Our planet’s staggering ocean of death and disability — from backache to cancer — was painstakingly detailed in the Global Burden of Disease 2010 analysis, filling nearly an entire issue of The Lancet in December. One approach to this overwhelming disease burden is universal health coverage (UHC), which has been broadly defined as universal access to needed health services without financial hardship in paying for them. Indeed, Lancet editor Richard Horton declared the findings to be so far-reaching that “we should use them as a platform to advocate ever more vigorously for the growing consensus that universal health coverage could be the third great global health transition”. But faced with almost limitless need and finite resources, what form of UHC is best? Demand will only rise owing to ageing, growing populations and ever-more-sophisticated and expensive technologies. UHC must include all available options to improve health, but much of its language — coverage, access, payment — conveys clinical medical care, especially through insurance.

For UHC to have the impact it promises, we must approach it with a different mindset: one that is broader, is driven by impacts and goes beyond the conventional pay-per-procedure approach.

Look no farther than the United States to see huge sums spent on expensive medical services, yet little improvement in the key indicators of life expectancy and infant mortality. Clinical services clearly have benefits, but their cost-effectiveness and impact on population-level health are far from clear. That is partly because therapies are not always effective and some even harm. Also, many systems emphasize payment for procedures and not the overall health of the population. But most important is that medicine’s curative arsenal tends to arrive too late to address the drivers of disease.

The Global Burden of Disease analysis is compelling. Of the top ten risk factors, only high blood pressure (which accounts for 7.0% of the overall burden) and high blood glucose (3.6%) can be readily addressed by the clinical, curative approaches that dominate medical services. The others almost entirely elude clinical intervention. And even blood pressure and glucose level are highly affected by lifestyle factors that the analysis couldn’t completely tease out. Moreover, 29 of the remaining 33 risk factors listed, which include many dietary factors, are equally resistant to clinical tools. For developing countries, the balance shifts even more towards non-clinical causes, as conditions such as suboptimal breastfeeding and sanitation rise in importance.

The bulk of risk factors in the Global Burden of Disease analysis almost entirely elude clinical intervention.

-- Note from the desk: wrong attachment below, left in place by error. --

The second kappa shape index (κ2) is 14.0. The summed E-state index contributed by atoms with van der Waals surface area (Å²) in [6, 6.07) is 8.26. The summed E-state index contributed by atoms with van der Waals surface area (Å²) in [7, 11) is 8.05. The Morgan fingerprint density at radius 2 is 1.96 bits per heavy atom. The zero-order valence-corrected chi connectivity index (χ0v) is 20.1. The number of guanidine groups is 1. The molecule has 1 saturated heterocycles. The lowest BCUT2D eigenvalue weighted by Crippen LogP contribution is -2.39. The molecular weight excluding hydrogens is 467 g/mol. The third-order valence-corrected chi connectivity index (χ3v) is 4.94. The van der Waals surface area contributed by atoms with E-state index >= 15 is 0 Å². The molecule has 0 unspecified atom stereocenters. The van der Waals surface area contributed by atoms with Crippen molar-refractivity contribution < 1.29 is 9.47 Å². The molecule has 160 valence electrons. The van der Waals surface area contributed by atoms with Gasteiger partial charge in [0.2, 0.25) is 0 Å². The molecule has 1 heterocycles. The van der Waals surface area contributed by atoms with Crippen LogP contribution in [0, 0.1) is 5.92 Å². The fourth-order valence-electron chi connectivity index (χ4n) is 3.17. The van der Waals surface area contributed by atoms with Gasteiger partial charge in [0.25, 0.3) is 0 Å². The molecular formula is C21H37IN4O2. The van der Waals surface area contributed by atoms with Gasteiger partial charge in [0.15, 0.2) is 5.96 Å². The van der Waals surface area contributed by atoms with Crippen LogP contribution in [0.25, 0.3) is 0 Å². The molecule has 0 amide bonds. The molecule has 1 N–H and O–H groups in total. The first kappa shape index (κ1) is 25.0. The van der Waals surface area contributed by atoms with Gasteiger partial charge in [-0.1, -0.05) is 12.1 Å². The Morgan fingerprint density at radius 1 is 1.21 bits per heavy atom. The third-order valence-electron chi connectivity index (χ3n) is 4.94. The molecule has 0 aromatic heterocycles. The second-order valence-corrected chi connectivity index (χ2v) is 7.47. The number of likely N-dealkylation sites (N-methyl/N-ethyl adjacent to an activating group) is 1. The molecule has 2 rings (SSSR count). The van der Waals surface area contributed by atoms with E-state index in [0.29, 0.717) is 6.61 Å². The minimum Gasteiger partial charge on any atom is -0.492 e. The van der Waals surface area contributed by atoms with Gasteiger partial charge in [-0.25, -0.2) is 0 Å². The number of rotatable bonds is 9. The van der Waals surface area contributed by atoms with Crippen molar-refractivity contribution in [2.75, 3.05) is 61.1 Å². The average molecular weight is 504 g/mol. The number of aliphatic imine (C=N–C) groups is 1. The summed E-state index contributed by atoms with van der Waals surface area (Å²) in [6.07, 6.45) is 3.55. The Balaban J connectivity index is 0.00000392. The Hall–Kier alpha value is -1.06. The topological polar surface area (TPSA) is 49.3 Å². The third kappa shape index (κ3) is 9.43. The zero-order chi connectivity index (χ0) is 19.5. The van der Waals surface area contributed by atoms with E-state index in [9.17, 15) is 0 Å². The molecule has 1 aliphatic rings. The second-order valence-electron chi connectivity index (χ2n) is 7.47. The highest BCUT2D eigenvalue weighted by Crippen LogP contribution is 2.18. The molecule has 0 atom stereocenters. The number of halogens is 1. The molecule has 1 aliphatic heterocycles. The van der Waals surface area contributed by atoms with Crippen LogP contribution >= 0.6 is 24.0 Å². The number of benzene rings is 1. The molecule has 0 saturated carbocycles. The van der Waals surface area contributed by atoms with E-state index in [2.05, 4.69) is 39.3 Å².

Developing countries face particular challenges. They tend to have weak public-sector services, poor private-sector organization and large expenditures. Rapid economic advancement can offer a way to shift towards more-efficient, equitable systems and avoid financial hardship, but the pitfall is preoccupation with clinical services. For example, Ghana’s health-insurance programme follows the familiar pattern: reimbursement for mainly curative procedures (especially provision of drugs). Family planning and immunization are not covered, despite their substantial health benefits and major downstream cost savings, under the assumption that they are addressed by overburdened government clinics.

UHC will best serve developing countries if five approaches are used.

First, promoting healthy behaviours, such as exclusive breastfeeding and hand washing. Building overall health literacy is a good foundation.

Second, introducing structural and regulatory approaches such as tobacco taxation, clean-air requirements and speed bumps.

Third, prioritizing the clinical services that have the most impact: immunization, family planning and antenatal care. And programmes should be oriented towards the overall health of the population, rather than just paying for procedures. Health reform in the United States in the past few years has moved in these directions by making high-priority services free, and promoting organizations that take overall responsibility for their clients’ health.

Fourth, deploying community-based services for high-impact health interventions. Ethiopia’s Health Extension Worker cadre, which effectively provides key services, including sanitation and family planning, is a good example.

Finally, directing research and development less towards sophisticated technologies and more towards the strongest drivers such as nutrition and behaviour and towards low-cost, high-impact innovations, such as less-polluting cooking stoves.

Is it feasible? Yes. The economic extremes of Niger and New York City have shown this to be the case. Niger reduced child mortality by almost half between 2000 and 2009, emphasizing high-impact community-based and behavioural interventions. Almost half of the decline is attributed to improved nutrition and insecticide-treated bednets. New York City has seen life expectancy rise by 3.8 years and infant mortality fall by 23% in the past decade by emphasizing non-clinical approaches. Smoking has decreased markedly through increased taxes, decreased tobacco-product availability and hard-hitting public-health education programmes. Key community prevention-outreach programmes include HIV prevention and home visits to families with newborns. For true universal impact, other countries must follow suit.